“Lemonade sounds nice, thanks,” Jordan said, and stepped out of my way, finally letting me see the shop. Shop? This place was a space-time warp. This place was unbelievable. This place was…

Okay. Imagine the estate sale of the most obsessive hoarder you can picture. Then imagine this being curated by the most OCD guy you know. There was everything on those shelves, shelves filling up all but the center of the store, and every single thing was labeled. Everything.

There were labels in English, labels in foreign languages, labels in foreign ALPHABETS, labels in bar-code and a few in what I think was binary. There were labels over totally ordinary things – crock pot, circa 1970. Boom Boox, Magnivox, 1980. There were labels over things that belonged in a museum, and over things I’d never heard of or seen before. And, in the center of this archive of… junk. Stuff, we’ll say, because most of it looked useful. In the center of this stuff, there was a table with a ruffled tablecloth, four chairs, and an icy pitcher of lemonade.

“Lemonade sounds great,” I agreed, with feeling. It looked like the best stuff in the world right about then, even with the strange dress-up dance.

“Then come in, sit down, and enjoy some while you wait,” she encouraged us. “I’m Mrs. Gent, by the way, pleased to meet you.”

“I’m Jordan, and this is J.J.,” Jordan took charge again. “Pleased to meet you as well, Mrs. Gent.” I trailed along behind them, reading the labels, looking at the things on the shelf, trying not to be rude but wow, this place was a treasure trove.

Canned SPAM, 1937-1997, about a cubic foot of the stuff, in at least seven languages that I could see, and, yes, one of them looked like the original can (don’t ask me how I know, okay? I have some weird hobbies).

Radios, small was right next to Radios, tiny but three shelves above Radios, large (no mediums). The small ones looked mostly like antiques, although I’m not sure a 1991 Sony Walkman should count. (I had one of those, damnit. Nothing I owned as a kid should count as an antique yet!) On the other hand, the “tiny” category, I might have needed a magnifying glass to really see properly.

“Here, you sit here, and you, dear, sit here.” That set us with our backs to the door, Jordan facing – I checked – Teapots, unusual, which included one shaped like a rooster and another one I would have pegged as a bong, and me facing документы, which appeared to be stacks and stacks of ledger books. Mrs. Gent, in turn, sat facing the front door and poured us lemonade as if it was a high Japanese tea.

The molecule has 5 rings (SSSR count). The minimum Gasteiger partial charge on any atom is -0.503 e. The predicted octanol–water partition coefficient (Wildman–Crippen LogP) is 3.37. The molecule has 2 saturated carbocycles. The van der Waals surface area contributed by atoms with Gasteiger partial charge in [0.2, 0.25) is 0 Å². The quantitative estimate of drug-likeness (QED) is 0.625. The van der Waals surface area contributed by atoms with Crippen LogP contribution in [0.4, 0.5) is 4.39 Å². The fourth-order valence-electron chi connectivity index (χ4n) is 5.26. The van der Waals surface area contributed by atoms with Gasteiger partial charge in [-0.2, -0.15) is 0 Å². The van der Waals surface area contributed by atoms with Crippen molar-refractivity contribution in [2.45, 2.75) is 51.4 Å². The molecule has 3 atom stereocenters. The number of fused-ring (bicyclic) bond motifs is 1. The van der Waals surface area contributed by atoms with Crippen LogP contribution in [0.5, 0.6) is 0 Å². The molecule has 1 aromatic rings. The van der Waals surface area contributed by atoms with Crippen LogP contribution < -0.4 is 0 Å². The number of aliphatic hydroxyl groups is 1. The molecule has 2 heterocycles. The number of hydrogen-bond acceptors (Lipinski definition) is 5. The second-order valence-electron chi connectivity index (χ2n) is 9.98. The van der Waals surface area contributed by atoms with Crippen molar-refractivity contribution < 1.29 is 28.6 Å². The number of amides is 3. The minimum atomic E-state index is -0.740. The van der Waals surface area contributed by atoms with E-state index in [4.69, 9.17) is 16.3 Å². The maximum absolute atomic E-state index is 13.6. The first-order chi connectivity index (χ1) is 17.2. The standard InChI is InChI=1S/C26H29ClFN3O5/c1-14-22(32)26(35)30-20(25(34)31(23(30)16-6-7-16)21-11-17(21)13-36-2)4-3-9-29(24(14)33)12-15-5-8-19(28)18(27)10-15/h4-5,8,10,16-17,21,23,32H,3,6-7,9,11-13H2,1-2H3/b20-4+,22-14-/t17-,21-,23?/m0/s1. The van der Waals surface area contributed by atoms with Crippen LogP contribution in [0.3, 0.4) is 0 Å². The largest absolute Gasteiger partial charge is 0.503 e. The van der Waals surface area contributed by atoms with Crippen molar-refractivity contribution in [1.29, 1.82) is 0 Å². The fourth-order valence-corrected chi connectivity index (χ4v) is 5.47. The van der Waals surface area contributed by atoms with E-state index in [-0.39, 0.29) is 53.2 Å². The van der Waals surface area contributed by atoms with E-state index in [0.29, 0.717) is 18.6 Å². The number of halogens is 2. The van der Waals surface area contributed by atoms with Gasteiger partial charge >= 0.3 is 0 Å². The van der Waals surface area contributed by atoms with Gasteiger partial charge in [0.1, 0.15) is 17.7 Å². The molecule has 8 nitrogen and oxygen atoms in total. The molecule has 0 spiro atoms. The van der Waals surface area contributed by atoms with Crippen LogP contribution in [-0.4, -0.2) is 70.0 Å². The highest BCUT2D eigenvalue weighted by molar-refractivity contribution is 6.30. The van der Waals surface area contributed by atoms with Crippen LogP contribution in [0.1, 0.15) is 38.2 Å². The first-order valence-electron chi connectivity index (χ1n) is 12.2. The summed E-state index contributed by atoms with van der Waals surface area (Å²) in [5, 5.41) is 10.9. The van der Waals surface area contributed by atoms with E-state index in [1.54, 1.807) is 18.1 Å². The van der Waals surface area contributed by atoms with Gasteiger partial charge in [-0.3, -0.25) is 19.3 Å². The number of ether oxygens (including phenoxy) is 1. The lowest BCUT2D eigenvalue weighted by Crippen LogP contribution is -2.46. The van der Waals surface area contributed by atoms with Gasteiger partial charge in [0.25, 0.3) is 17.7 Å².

“This seems like a very interesting store,” I tried, yes, after saying thank you, I’m not a total jerk.

“Oh, Mr. Ting handles all of the business,” she pooh-poohed. “I just watch the store while he’s out. And make the lemonade.”

That was a hint even I could pick up. “It’s very good lemonade, thanks. It’s just what we needed.”


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In Mr. Ting’s

For @inventrix’s commissioned continuation of Burning Summer Quest (LJ); Part 1 of ?

“Mr. Ting knows what you need.”

I’m not sure what I was expecting. Okay, no, I know what I was expecting – Mr. Miyagi from The Karate Kid, or Egg Shen from Big Trouble in Little China, or Lu-Tze from Thief of Time. In short, I expected a sterotype.

I know better. But it was really, really hot, and my brain was frying like an egg.

So into Mr. Ting’s we went, feeling a little jittery, a lot sweaty, and a tiny bit hopeful. If he didn’t have what we needed (despite the sign), well, we were down to leaving the fridge open or buying ice in giant bags. Or dousing everyone in water every four minutes. I didn’t think the cats would like that.

The store windows had been covered over with paper, so walking in, we were going in blind, accompanied by the sound of loudly jangling windchimes hitting the back of the door. Jordan headed in first; I took up the rear, nervously-if-ridiculously checking to see if we were observed. We weren’t; nobody else was dumb enough to be out in weather like this.